Close examination of the present lot reveals that one pendant has a slanted section at one edge. This is a special characteristic of Western Zhou circular jades, discussed in Special EXhibition of Circular Jade, National Palace Museum, Taipei, 1995, pp 21-22, where the author notes this chisel-like beveled edge on Western Zhou circular jades is a distinctive feature of the period that has long been ignored or taken as a characteristic of imperfection in the workmanship.
The most intriguing feature on the present lot is the design of four pairs of confronting birds impressed, possibly in black ink, around one side of the pendants. As painted or impressed designs on jades are not known from the period, this technique was possibly used to sketch a design that was intended to be carved.
It is not entirely impossible that this impression is original to the jade pendants, as ink can actually be preserved for a long period of time. See two jade huan, excavated from the tomb of a Zhongshan king during the Warring States period, in Pingshan county, Hebei province, each well preserved with two characters written in black ink on one side, exhibited in The Cultural Relics and Art of the Ancient Zhongshan Kingdom, Shanxi Museum, Taiyuan, p. 105. The present impressed design of confronting birds also closely resembles the casting design on Western Zhou dynasty bronze bells, such as one published in Zhongguo wenwu jinghua daquan qingtongjuan [Compendium of Chinese art. Bronzes], Taipei, 1993, no. 581.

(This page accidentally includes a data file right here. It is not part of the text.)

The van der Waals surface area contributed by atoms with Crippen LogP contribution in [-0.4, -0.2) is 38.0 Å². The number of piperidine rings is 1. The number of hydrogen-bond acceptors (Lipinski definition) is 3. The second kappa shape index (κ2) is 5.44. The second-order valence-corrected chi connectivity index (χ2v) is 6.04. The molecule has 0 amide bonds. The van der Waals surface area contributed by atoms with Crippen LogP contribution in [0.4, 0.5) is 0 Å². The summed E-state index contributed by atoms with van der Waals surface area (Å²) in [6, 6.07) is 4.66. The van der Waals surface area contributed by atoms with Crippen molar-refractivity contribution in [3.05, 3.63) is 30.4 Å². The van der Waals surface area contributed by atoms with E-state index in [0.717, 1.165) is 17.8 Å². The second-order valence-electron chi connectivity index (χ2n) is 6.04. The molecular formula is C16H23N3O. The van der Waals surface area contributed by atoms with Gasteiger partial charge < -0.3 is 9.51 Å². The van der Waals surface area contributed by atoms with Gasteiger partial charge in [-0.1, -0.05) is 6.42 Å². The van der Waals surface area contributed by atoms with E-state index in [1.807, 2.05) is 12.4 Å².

While jade plaques carved with a similar design are known to exist, such as one attributed to the middle Western Zhou dynasty to early Spring and Autumn period, excavated from Liangdai village, Hancheng, Shaanxi province, exhibited in The Cultural Grandeur of the Western Zhou Dynasty, National Palace Museum, Taipei, 2012, cat. no. 137, no examples, of the exact design appear to be recorded, which also raises the possibility that the design could have been impressed at a later date.